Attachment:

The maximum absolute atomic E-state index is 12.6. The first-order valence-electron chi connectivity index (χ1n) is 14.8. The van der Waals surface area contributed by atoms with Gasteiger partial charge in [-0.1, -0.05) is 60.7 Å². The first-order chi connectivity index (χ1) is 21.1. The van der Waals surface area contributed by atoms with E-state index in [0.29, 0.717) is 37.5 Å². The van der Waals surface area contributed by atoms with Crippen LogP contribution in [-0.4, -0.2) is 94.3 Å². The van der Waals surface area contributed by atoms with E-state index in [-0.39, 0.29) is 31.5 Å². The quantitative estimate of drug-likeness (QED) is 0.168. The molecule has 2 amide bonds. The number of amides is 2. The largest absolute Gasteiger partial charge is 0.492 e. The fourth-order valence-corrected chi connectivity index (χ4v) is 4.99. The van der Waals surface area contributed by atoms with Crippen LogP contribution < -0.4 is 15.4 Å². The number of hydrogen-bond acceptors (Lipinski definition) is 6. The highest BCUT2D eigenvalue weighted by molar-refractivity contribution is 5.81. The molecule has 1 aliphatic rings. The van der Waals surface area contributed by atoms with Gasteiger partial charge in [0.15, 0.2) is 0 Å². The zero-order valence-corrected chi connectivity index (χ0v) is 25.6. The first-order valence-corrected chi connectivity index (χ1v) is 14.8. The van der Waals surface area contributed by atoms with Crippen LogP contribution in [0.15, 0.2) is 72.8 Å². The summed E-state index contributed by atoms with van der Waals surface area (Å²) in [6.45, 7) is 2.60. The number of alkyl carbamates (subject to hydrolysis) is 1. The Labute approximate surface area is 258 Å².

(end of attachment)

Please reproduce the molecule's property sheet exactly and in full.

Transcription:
The maximum absolute atomic E-state index is 12.6. The first-order valence-electron chi connectivity index (χ1n) is 14.8. The van der Waals surface area contributed by atoms with Gasteiger partial charge in [-0.1, -0.05) is 60.7 Å². The first-order chi connectivity index (χ1) is 21.1. The van der Waals surface area contributed by atoms with E-state index in [0.29, 0.717) is 37.5 Å². The van der Waals surface area contributed by atoms with Crippen LogP contribution in [-0.4, -0.2) is 94.3 Å². The van der Waals surface area contributed by atoms with E-state index in [-0.39, 0.29) is 31.5 Å². The quantitative estimate of drug-likeness (QED) is 0.168. The molecule has 2 amide bonds. The number of amides is 2. The largest absolute Gasteiger partial charge is 0.492 e. The fourth-order valence-corrected chi connectivity index (χ4v) is 4.99. The van der Waals surface area contributed by atoms with Crippen LogP contribution < -0.4 is 15.4 Å². The number of hydrogen-bond acceptors (Lipinski definition) is 6. The highest BCUT2D eigenvalue weighted by molar-refractivity contribution is 5.81. The molecule has 1 aliphatic rings. The van der Waals surface area contributed by atoms with Gasteiger partial charge in [0.15, 0.2) is 0 Å². The zero-order valence-corrected chi connectivity index (χ0v) is 25.6. The first-order valence-corrected chi connectivity index (χ1v) is 14.8. The van der Waals surface area contributed by atoms with Crippen LogP contribution in [0.15, 0.2) is 72.8 Å². The summed E-state index contributed by atoms with van der Waals surface area (Å²) in [6.45, 7) is 2.60. The number of alkyl carbamates (subject to hydrolysis) is 1. The Labute approximate surface area is 258 Å².